From Wikipedia, the free encyclopedia
West Valley City, Utah
City of West Valley City
The Maverik Center in West Valley City, home of the Utah Grizzlies ice hockey team.

The Maverik Center in West Valley City, home of the Utah Grizzlies ice hockey team.
Official seal of West Valley City, Utah


“Progress as promised.”[1]
Location within Salt Lake County

Location within Salt Lake County
West Valley City is located in Utah

West Valley City
West Valley City
Location within Utah

Coordinates: 40°41′21″N 111°59′38″WCoordinates40°41′21″N 111°59′38″W
Country  United States
State  Utah
County Salt Lake
Settled 1847
Incorporated 1980

 • Mayor Karen Lang [2]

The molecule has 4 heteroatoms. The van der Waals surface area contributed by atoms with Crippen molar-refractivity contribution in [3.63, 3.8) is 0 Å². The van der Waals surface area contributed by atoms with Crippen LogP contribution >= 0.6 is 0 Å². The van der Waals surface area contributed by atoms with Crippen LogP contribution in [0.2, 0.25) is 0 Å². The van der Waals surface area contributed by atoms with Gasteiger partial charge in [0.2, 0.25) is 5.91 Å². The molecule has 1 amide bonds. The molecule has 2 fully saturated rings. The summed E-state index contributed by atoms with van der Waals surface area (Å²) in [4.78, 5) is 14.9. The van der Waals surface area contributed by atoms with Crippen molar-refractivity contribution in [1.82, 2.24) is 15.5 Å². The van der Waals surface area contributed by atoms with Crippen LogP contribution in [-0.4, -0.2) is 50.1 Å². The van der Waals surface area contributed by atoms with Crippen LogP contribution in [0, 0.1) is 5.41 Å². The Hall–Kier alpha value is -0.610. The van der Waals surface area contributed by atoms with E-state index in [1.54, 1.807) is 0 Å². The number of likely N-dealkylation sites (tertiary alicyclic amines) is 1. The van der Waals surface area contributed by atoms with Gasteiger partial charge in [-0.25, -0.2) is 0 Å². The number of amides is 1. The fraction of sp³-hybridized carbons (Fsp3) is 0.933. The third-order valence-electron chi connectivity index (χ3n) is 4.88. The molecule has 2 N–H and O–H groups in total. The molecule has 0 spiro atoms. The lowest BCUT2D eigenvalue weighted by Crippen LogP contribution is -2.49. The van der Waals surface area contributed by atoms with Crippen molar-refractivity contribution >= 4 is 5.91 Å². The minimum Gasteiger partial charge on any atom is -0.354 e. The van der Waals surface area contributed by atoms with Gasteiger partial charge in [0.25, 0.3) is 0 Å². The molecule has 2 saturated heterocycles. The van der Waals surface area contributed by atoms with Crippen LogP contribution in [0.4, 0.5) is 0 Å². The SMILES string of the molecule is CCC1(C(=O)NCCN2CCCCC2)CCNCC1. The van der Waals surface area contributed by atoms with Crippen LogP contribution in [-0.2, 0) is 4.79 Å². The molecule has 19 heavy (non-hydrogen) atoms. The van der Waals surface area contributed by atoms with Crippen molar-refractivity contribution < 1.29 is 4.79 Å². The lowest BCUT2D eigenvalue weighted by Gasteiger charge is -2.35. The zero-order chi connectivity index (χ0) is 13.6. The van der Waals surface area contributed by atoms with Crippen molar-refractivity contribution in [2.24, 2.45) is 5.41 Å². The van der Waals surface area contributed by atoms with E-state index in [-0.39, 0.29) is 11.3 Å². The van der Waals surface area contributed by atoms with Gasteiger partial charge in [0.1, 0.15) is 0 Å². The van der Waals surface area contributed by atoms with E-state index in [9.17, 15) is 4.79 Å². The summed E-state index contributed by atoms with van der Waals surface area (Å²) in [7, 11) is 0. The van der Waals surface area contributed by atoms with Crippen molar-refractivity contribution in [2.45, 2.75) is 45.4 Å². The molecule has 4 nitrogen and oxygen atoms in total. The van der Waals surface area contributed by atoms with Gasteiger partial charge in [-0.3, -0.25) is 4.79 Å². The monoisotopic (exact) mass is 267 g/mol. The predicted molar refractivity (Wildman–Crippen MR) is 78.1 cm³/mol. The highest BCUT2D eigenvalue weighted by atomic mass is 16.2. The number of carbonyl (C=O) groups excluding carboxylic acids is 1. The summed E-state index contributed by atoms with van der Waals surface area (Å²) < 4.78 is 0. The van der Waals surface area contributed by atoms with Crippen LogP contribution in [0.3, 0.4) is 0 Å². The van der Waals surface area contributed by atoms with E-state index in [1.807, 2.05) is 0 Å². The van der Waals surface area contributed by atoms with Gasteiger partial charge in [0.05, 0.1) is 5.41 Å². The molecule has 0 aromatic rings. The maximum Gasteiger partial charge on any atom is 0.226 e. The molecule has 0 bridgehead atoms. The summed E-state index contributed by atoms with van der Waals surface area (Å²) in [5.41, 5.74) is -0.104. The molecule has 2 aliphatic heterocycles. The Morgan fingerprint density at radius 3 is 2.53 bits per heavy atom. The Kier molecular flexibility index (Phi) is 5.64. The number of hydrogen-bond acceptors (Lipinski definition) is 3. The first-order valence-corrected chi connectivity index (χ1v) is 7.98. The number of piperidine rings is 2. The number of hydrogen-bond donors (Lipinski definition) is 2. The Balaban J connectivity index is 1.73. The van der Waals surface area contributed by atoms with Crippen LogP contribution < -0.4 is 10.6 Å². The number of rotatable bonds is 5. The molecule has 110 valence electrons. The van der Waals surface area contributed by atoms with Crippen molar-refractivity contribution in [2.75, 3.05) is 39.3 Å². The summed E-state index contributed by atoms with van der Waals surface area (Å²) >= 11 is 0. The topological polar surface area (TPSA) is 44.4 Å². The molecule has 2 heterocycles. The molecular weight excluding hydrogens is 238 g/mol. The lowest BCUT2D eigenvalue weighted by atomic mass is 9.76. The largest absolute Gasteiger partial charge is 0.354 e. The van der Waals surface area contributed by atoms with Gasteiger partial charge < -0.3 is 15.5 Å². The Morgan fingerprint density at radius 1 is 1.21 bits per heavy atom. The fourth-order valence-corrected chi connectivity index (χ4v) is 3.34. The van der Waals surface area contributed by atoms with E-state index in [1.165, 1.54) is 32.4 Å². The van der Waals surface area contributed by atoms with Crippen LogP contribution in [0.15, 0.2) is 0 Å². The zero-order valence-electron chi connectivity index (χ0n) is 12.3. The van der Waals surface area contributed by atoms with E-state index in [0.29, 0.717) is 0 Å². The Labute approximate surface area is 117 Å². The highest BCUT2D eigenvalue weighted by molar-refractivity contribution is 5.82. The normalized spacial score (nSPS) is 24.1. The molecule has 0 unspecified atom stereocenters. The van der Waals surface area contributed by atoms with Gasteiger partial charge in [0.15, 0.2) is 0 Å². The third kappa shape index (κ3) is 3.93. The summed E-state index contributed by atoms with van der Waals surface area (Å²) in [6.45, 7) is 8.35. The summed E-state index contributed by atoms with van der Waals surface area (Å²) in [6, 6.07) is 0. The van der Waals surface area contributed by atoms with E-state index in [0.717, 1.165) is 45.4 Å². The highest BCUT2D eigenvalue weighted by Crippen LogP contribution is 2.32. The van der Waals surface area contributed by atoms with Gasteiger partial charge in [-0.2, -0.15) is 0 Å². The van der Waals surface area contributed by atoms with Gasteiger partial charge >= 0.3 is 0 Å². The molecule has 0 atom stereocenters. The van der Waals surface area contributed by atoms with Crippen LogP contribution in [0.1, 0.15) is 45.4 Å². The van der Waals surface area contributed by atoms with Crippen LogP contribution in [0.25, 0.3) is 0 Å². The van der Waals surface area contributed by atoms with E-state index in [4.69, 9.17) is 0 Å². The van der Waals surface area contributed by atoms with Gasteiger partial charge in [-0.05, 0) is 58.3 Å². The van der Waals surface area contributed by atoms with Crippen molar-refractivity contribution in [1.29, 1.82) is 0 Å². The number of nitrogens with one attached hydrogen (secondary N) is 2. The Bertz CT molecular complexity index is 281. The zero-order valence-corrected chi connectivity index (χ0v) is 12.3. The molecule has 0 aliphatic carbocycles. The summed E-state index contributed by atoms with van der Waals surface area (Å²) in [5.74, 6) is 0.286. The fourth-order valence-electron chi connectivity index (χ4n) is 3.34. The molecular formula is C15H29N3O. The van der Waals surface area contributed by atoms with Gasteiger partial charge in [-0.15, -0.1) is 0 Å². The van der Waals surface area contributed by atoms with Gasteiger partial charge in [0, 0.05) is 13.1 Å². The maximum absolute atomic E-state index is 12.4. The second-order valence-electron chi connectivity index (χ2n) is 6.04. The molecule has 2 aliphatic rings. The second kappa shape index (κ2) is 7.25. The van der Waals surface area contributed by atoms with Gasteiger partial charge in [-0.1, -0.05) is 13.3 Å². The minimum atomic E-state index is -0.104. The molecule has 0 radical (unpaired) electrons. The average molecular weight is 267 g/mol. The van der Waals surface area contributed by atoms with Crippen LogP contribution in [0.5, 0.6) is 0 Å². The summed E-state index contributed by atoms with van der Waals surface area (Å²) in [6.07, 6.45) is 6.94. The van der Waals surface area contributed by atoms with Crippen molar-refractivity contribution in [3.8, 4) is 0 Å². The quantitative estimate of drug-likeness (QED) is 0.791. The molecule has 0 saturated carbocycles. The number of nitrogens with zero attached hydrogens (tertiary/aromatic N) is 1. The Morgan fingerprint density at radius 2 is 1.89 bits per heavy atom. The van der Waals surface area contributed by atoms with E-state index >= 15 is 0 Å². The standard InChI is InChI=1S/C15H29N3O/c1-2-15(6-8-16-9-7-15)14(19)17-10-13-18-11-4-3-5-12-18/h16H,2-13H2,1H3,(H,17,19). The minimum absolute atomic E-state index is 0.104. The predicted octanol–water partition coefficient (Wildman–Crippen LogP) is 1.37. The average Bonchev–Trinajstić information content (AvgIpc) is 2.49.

• Total 35.88 sq mi (92.92 km2)
 • Land 35.83 sq mi (92.79 km2)
 • Water 0.05 sq mi (0.14 km2)

4,304 ft (1,312 m)

 • Total 140,230
 • Density 3,913.76/sq mi (1,511.11/km2)
Time zone UTC−7 (Mountain (MST))
 • Summer (DST) UTC−6 (MDT)
Area code(s) 385, 801
FIPS code 49-83470[5]
GNIS feature ID 1437843[6]

West Valley City is a city in Salt Lake County and a suburb of Salt Lake City in the U.S. state of Utah. The population was 140,230 at the 2020 census,[4] making it the second-largest city in Utah. The city incorporated in 1980 from a large, quickly growing unincorporated area, combining the four communities of Granger, Hunter, Chesterfield, and Redwood. It is home to the Maverik Center and USANA Amphitheatre.

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Succession Planning

From Wikipedia, the free encyclopedia

Business succession planning[edit]